Chef Eddy’s Insider Tips for the Perfect French Macarons

How to make the perfect macaron

French Macarons - ah, such sweet little dainty confections. Beautiful, delicate, and a little bit haughty, think of French Macarons as the Grace Kelly of desserts. Don’t be fooled though; macarons are more than just a pretty face. Ever-increasing in popularity, these fragile almond flour cookies can be found everywhere from Parisian patisseries to Trader Joe’s.

The perfect French Macaron has a thin, smooth shell that gives a slight crunch when you bite into it with a nutty, chewy center. Macarons come in a rainbow of colors and flavors and are normally filled with silky ganache, buttercream, or jam.

While recipes for French Macarons are deceptively simple, macarons are notoriously temperamental. Perfect macarons require patience and precision. This is not one of those, throw everything in a bowl and whip together type recipes. But trust us, when you pull your perfectly domed macaron out of the oven, you’ll find they are worth the extra effort.

Ready to give them a try? Chef Eddy Van Damme shared his tips for the perfect French Macarons.

Before You Begin

  • You’ll need your macarons to dry before placing them in the oven, so rainy or very humid days are not ideal. If it’s storming outside, you might want to wait for another day to make macarons.
  • All ingredients should be at room temperature before starting.

 

 

Equipment

  • Ensure that all your bowls, spatulas, whisks, and baking sheets are completely grease-free.
  • Using a silicone baking mat printed with macaron guides is helpful for even the most experienced chef. If you don’t have one, take a piece of parchment paper and draw a series of 1.5-inch circles each spaced 1-inch apart. Lay another piece of parchment paper on top of the template you just created and pipe away. This way you can reuse your template again and again.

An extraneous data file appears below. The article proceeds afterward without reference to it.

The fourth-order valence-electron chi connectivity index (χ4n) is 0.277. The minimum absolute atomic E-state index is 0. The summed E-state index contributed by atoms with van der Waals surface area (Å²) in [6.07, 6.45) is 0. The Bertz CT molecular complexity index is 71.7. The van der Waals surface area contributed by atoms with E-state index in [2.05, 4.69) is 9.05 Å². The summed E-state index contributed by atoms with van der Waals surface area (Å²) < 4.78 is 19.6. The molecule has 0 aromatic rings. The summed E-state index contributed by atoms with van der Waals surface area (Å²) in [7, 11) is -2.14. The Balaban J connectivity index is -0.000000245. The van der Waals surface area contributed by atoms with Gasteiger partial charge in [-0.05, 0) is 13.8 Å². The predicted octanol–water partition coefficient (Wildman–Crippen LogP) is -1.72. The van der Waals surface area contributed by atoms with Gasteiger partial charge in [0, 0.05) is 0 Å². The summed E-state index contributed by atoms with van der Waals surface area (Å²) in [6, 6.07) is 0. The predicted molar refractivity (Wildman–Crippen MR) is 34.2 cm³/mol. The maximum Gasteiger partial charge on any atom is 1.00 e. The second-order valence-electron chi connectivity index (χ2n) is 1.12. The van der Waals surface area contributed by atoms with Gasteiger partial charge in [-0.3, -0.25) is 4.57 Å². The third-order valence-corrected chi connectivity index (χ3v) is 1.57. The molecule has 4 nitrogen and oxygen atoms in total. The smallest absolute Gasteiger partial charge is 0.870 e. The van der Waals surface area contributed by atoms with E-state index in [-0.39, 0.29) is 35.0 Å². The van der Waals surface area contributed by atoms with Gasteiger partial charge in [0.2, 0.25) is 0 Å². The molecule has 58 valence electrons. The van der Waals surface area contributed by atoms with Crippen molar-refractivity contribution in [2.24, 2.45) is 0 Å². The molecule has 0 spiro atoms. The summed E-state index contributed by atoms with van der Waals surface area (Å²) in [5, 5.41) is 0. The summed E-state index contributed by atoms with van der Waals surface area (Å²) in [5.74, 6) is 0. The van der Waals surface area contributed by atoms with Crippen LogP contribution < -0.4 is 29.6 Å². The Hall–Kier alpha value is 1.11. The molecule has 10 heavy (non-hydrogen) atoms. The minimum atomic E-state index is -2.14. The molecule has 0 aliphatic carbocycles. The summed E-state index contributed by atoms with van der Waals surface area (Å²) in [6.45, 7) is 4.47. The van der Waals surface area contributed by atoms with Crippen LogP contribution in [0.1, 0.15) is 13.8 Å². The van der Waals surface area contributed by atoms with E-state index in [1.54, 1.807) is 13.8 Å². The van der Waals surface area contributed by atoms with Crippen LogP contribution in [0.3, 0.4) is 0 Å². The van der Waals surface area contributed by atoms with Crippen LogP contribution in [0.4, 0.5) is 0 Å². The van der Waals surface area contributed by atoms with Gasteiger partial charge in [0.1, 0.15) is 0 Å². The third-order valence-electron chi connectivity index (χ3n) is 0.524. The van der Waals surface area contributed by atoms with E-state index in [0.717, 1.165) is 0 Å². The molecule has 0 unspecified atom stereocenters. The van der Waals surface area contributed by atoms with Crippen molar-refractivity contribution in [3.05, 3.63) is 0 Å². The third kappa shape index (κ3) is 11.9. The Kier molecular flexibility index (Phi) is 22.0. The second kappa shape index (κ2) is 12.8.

• Heavy-gauge aluminum or steel baking sheets are the best choice because they provide even heat distribution. A thin baking sheet will cause the bottoms of your macarons to overcook before the tops are done.
  • In the case of macarons, using a plastic food storage bag with the tip cut off won’t produce the same results as using a pastry piping bag with a tip. A pastry piping bag with a 1A or a 2A tips gives you much more control over the amount of batter coming out of the bag, and you’ll want your macarons to be consistently sized so you can sandwich them together. 
  • Every ingredient must be weighed precisely. Measuring with a digital kitchen scale is far more accurate than just using measuring cups.

 

Ingredients

  • Follow the recipe instructions EXACTLY. This is not a recipe that you can go off-script.
  • Many brands of almond flour are too coarse for creating perfect macaron. To solve this problem, place the almond flour in a food processor and ground to a fine powder before starting.
  • Use gel food color versus a liquid food color. Gel food coloring produces a more vibrant hue with less product. Liquid food color would require double the amount of liquid to reach the same shades as gel does, and then you would end up with too much liquid in the recipe. Macaroon dough with too much liquid produces cracked macaron shells.
  • Do not use pasteurized egg whites or liquid egg whites, as they can prevent your meringue from reaching stiff peaks.

 

Mixing

  • Carefully separate the egg yolks and egg whites so that no yolk accidentally ends up in the egg whites. Egg yolk will prevent the egg whites from whipping correctly.